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ex­er­cise equip­ment and play­grounds. Posts that don’t evolve, she said, face “an un­cer­tain fu­ture.”

The VFW’s lat­est push to re­cruit younger mem­bers will send troops who en­rolled in col­lege after the mil­i­tary to Capi­tol Hill to lobby for vet­er­ans’ needs with VFW staff.

The Amer­i­can Le­gion also is work­ing with stu­dents to re­cruit younger vet­er­ans by open­ing sev­eral posts on col­lege cam­puses over the past five years, said Matt Hern­don, deputy di­rec­tor of mem­ber­ship. Th­ese groups al­low stu­dents and fac­ulty who served to support one another and pro­vide help in search­ing for work.

Mr. Hern­don said stu­dent vet­er­ans who get in­volved in the Le­gion dur­ing col­lege may be more likely to con­tinue their mem­ber­ship and bring new ideas to posts after grad­u­a­tion.

But the or­ga­ni­za­tions also ac­knowl­edge that they need to do a bet­ter job of ex­plain­ing what they of­fer, in­clud­ing as­sis­tance with ben­e­fits claims, schol­ar­ships, grants, free calls home for de­ployed ser­vice mem­bers and ad­vo­cacy in Wash­ing­ton.

“Peo­ple are usu­ally sur­prised to learn how much of an im­pact the VFW has al­ready had on their lives,” Ms. Law said. “With­out the VFW, there would be no VA. There would be no com­pen­sa­tion, no ben­e­fits, no one to en­sure our vet­er­ans and mil­i­tary fam­i­lies are cared for after serv­ing our coun­try.”

VFW ser­vice of­fi­cers, who are fa­mil­iar with VA bu­reau­cracy and pa­per­work, can sub­mit forms on be­half of vet­er­ans, help file ap­peals if dis­abil­ity ben­e­fits are de­nied, or sim­ply of­fer ad­vice to those who want to file their own dis­abil­ity claims re­gard­less of whether the veteran be­longs to the VFW.

Over the past two years, more than 200,000 vet­er­ans have taken ad­van­tage of the help and col­lec­tively ob­tained almost $6 bil­lion in ben­e­fits from the VA, Ms. Law said.

Sgt. Pe­lak said his gen­er­a­tion is grate­ful for the or­ga­ni­za­tion’s lob­by­ing work on pro­grams such as the G.I. Bill, but that’s not enough to re­cruit younger vet­er­ans.

New or­ga­ni­za­tions

Mean­while, other or­ga­ni­za­tions have stepped up to lobby for post-9/11 vet­er­ans.

Lt. Cmdr. Sean Fo­ertsch, a Navy re­servist who served in Afghanistan, said younger vet­er­ans typ­i­cally don’t need ser­vice or­ga­ni­za­tions to fight for the ben­e­fits they were promised. He said mil­i­tary per­son­nel have largely been spared from the bud­get cuts that have hurt other parts of the fed­eral gov­ern­ment be­cause of over­whelm­ing pub­lic support for troops.

Lt. Cmdr. Fo­ertsch, who de­cided not to re­new his Le­gion mem­ber­ship this year, said older vet­er­ans groups are “more in­ter­ested in be­ing a po­lit­i­cal player than ac­tu­ally ad­dress­ing the needs of vets.”

The groups that are popular with post9/11 vet­er­ans, he said, are more fo­cused on help­ing with rein­te­gra­tion into the com­mu­nity.

“That is where the mod­els of Team RWB and Ru­bi­con seem to gain more trac­tion with younger vets — they are fo­cused on the ‘who’ the veteran is as op­posed to the ‘what’ they get from” vet­er­ans or­ga­ni­za­tions, he said by email from Liberia, where he has just de­ployed to fight Ebola.

Bryan Al­lyn, a for­mer Navy petty of­fi­cer who served in Afghanistan, de­cided not to re­new his Le­gion mem­ber­ship after two years. He said the VA has ad­vo­cates to help him nav­i­gate the ben­e­fits process and he would rather cut out the mid­dle­man and do the work him­self.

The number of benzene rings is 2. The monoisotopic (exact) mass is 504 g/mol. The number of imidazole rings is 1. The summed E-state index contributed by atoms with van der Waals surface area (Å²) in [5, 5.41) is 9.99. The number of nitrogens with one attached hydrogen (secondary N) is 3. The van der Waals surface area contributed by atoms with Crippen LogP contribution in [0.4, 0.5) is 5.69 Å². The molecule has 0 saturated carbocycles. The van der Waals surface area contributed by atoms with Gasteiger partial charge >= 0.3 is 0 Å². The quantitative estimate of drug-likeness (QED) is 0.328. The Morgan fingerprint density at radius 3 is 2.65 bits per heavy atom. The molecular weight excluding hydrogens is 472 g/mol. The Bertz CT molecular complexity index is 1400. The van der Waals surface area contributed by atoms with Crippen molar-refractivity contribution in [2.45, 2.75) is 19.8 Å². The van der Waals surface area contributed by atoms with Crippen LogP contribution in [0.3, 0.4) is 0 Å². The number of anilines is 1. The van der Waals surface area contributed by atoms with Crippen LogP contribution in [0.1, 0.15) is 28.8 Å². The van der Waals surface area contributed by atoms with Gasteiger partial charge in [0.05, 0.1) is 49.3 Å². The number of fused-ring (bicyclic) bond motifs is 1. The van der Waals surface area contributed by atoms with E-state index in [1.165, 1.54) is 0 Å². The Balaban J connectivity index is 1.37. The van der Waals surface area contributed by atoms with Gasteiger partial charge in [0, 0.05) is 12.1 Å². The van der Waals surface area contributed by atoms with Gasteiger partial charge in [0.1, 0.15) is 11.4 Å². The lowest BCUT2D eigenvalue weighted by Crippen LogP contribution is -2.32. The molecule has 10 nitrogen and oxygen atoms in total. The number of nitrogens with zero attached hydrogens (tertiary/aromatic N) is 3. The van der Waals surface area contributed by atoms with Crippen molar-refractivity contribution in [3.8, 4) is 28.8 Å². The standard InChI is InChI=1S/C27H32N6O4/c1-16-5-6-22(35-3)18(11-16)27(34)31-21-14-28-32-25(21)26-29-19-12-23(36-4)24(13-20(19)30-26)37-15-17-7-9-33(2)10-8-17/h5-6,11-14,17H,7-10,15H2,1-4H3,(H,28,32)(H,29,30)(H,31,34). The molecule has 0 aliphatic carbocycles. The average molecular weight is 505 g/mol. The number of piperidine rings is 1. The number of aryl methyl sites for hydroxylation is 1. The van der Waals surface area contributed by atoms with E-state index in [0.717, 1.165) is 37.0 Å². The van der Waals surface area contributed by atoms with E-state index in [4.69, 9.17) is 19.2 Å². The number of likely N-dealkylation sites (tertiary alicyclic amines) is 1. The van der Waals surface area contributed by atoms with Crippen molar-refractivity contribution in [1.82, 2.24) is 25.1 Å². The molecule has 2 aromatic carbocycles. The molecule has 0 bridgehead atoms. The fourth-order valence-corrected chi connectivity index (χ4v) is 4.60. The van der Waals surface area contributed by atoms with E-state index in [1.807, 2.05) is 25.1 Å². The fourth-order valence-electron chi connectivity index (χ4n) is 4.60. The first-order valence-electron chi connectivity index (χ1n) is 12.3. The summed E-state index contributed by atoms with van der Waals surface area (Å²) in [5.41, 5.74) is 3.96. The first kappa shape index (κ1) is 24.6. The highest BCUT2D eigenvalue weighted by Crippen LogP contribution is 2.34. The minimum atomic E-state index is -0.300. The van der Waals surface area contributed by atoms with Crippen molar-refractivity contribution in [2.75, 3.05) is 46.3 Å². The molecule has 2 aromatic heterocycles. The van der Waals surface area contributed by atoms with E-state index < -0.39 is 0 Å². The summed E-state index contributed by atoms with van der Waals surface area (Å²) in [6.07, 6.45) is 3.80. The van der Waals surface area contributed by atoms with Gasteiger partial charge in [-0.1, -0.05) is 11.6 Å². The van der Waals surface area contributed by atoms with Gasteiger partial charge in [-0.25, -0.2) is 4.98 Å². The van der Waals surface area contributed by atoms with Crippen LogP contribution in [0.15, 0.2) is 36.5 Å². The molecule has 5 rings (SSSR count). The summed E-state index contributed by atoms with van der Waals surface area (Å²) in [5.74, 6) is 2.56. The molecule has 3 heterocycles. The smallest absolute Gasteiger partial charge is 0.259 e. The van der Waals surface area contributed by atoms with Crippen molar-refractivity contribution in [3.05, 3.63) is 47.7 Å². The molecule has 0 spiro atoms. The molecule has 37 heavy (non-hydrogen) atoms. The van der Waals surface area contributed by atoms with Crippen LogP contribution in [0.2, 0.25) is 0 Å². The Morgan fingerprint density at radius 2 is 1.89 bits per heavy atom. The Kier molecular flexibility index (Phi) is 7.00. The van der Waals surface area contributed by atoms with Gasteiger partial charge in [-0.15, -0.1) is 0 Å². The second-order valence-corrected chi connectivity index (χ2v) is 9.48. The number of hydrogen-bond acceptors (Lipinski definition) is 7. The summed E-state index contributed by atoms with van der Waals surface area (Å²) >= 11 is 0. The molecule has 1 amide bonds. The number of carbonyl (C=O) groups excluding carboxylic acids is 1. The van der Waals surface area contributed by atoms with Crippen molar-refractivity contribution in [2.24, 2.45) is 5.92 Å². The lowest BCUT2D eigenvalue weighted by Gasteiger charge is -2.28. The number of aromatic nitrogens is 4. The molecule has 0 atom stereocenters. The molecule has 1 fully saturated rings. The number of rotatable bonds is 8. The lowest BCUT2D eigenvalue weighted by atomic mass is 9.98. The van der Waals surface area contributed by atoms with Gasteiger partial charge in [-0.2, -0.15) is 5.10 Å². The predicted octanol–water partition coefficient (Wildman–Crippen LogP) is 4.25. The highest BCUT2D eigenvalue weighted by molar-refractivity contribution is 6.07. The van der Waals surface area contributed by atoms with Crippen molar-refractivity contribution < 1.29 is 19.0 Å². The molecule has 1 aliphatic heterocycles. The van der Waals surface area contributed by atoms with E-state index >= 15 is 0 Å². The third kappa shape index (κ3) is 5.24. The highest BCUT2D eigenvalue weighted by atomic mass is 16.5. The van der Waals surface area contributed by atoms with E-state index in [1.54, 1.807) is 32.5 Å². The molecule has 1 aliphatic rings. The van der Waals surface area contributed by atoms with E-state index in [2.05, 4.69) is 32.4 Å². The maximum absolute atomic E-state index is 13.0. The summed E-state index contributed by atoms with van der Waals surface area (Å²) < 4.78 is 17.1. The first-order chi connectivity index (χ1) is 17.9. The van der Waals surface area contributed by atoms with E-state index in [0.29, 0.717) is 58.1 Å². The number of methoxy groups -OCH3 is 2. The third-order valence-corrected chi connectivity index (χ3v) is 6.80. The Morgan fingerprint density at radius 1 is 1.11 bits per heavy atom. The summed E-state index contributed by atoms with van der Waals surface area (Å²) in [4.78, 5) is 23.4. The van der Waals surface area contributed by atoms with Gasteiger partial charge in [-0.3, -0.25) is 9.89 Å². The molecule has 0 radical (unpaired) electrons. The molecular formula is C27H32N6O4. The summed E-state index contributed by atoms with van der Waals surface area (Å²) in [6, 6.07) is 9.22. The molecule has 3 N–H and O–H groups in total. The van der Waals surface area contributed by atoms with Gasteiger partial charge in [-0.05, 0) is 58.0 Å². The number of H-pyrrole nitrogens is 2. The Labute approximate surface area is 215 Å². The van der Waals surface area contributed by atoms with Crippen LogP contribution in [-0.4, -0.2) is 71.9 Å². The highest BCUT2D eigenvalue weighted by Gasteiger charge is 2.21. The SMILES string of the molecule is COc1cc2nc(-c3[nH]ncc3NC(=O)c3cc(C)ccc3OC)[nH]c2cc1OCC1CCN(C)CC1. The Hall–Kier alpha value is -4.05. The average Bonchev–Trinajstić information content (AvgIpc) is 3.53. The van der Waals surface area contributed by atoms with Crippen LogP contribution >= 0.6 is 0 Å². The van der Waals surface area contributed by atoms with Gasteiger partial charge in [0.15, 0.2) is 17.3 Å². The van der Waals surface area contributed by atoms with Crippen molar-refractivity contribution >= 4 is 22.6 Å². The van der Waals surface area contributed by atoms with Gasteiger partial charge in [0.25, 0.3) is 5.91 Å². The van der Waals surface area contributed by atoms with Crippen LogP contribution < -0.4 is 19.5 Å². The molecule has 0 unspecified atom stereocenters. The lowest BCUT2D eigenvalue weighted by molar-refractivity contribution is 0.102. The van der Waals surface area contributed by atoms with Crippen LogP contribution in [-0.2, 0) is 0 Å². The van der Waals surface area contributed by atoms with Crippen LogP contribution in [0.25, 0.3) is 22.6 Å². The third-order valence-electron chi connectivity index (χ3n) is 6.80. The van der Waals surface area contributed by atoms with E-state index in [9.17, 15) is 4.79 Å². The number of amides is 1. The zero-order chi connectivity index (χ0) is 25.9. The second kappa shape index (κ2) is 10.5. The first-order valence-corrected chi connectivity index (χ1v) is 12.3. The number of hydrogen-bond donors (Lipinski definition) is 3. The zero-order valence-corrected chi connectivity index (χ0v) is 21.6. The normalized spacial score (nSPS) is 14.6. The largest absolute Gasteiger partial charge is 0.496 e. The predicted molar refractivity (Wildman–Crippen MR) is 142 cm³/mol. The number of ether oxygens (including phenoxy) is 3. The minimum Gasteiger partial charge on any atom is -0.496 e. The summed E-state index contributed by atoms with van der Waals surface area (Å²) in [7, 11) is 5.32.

A Le­gion mem­ber­ship still of­fers ex­clu­sive dis­counts, such as 20 per­cent off pre­scrip­tion drugs and sav­ings at ho­tels, but Mr. Al­lyn said other groups pro­vide ben­e­fits that may be more ap­peal­ing to younger vet­er­ans, such as, which gives free con­cert and sports tick­ets to vet­er­ans and their fam­i­lies.

“Ba­si­cally, I was pay­ing a fee but all I was get­ting was some ad­dress la­bels and … dis­counts on rental cars and stuff,” he said. “Other than that, there was re­ally noth­ing that was of ben­e­fit.”

Younger vet­er­ans say the prob­lem ex­tends even to how the groups com­mu­ni­cate. The Le­gion’s postal let­ters of­ten end up in the trash, Mr. Al­lyn said. In­stead, Team RWB and Team Ru­bi­con use so­cial me­dia, which con­nects large num­bers of vet­er­ans across the coun­try.

Older vet­er­ans said the tra­di­tional or­ga­ni­za­tions have a le­git­i­macy that can’t be con­veyed by hav­ing 10,000 “likes” on Face­book, and they fear law­mak­ers on Capi­tol Hill won’t take the new or­ga­ni­za­tions’ lob­by­ing as se­ri­ously.

Mr. Hern­don said the Le­gion is try­ing to use more so­cial me­dia such as Twit­ter and Face­book to com­mu­ni­cate with mem­bers, though he ac­knowl­edged it could do bet­ter. He said the Le­gion has sev­eral “cy­ber­posts” where vet­er­ans par­tic­i­pate in meet­ings and talk with other mem­bers on­line through chat rooms or video con­fer­ences.

The VFW’s Mr. Rolf said vet­er­ans should feel wel­come to join the old and new or­ga­ni­za­tions.

While at the Kansas VFW, Mr. Rolf worked with mem­bers of Team Ru­bi­con on tor­nado re­lief and knew it was a ser­vice group he wanted to join. After spend­ing a lot of time on the road and putting on some weight, Mr. Rolf joined the fit­ness-ori­ented Team RWB and has lost 75 pounds run­ning and par­tic­i­pat­ing in cross fit with the group. He now holds lead­er­ship roles in both of th­ese groups and said they need to work more with tra­di­tional vet­er­ans groups — and vice versa.


Chance Pel­lum is among the small per­cent­age of Iraq and Afghanistan vet­er­ans who have joined the Vet­er­ans of For­eign Wars. Many oth­ers want more than smoky bars and feel un­wel­come by Viet­nam-era vet­er­ans, who make up the largest por­tion of the VFW and Amer­i­can Le­gion mem­ber­ship.

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